Promising To Hang Some Turks -nyt19160222

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Promising to Hang Some Turks



TUESDAY, FEBRUARY 22, 1916

Included in the dispatches about the fall of Erzerum is the statement that t he victorious Russians intend to hold the Turkish officials, civil and military, personally responsible for their atrocious treatment of the Armenian population, and that there are to be many trials for murder, the inevitable end of which will be the hanging in large numbers of those who ordered or permitted the massacres.

It is hard--for most, probably impossible--not to receive this news with satisfaction and to hope that it may turn out to be true. Of course, on general principles, the amount of killing in progress over a considerable portion of the earth's surface is already somewhat more than sufficiently great, and its increase in not desirable, but there really seems to be no way to convince the Turks that some of their policies are intolerable, even in such a world as this has come to be, except by arguing with the men who devise and execute those policies in he one way they understand.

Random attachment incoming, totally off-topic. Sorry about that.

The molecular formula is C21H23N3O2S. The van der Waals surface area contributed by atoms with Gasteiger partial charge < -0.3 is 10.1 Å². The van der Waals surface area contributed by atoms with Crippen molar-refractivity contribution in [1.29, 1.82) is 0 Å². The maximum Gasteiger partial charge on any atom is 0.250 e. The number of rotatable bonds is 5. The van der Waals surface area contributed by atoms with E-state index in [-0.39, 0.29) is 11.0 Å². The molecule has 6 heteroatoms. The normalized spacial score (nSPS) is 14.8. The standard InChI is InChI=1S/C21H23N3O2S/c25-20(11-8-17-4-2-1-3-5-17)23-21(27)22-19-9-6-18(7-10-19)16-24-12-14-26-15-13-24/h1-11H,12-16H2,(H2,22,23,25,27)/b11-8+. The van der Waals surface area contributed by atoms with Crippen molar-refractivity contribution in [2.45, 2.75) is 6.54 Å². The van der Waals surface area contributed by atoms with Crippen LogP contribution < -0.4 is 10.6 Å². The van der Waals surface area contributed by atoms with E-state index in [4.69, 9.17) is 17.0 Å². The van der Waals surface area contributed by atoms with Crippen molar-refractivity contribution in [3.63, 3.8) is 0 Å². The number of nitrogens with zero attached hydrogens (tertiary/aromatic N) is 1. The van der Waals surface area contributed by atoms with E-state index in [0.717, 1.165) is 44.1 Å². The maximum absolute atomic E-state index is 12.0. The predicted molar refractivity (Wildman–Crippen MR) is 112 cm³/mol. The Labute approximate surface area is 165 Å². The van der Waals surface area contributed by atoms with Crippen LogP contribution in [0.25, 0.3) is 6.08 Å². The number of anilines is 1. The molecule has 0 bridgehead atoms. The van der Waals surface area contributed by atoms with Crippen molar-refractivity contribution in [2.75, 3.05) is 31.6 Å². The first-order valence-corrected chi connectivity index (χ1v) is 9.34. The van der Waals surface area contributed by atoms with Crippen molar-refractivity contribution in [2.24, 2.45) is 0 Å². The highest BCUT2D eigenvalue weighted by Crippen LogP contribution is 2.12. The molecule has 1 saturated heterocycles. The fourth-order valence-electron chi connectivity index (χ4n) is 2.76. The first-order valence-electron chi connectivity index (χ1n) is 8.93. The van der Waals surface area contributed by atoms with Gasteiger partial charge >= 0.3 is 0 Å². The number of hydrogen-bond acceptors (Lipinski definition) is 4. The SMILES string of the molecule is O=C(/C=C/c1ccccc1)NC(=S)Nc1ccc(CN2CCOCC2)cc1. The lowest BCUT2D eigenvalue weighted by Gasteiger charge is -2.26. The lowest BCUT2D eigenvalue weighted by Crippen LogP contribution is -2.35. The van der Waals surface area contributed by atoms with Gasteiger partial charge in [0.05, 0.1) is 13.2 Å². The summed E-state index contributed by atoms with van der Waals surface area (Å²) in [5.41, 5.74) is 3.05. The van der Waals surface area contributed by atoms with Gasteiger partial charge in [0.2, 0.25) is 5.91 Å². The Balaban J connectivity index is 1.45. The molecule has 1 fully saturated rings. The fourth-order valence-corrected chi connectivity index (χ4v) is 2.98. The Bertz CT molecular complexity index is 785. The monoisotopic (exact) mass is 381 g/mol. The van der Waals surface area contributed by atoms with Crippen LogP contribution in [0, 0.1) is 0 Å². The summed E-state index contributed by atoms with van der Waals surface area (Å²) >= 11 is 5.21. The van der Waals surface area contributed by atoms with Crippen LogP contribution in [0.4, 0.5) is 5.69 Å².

How far, if at all, below the Sultan himself and his chosen or self-selected Ministers, the line of direct, personal responsibility and direct, personal punishment should be direct, personal punishment should be drawn is a question to which the Russians can probably be trusted to find an answer in the number and importance of the prisoners' they are able to take. They are not a squeamish lot, the Russians, and they would do the job well if they set about it. Their own record in the treatment of helpless peoples whose existence they found obnoxious or inconvenient can be held, according to the point of view, either for or against their right to reprehend the Turks for slaughtering Armenians. On the one hand, one might say that it little became the Russians to find fault with any peculiarities of Turkish politics, but on the other, their competence is indubitable for the exercise of deserved as well as of unearned severity.

Again, we are often told that the Russia of today is a new Russia, with new habits and ambitions. That, if true, makes it unnecessary and injudicious too industriously to take up old grievances against her. At any rate, she is keeping excellent company, nowadays, and it is only fair to credit nations as well as individuals with sharing the virtues of their associates.



A hard copy of this article or hundreds of others from the time of the Armenian Genocide can be found in The Armenian Genocide: News Accounts From The American Press: 1915-1922




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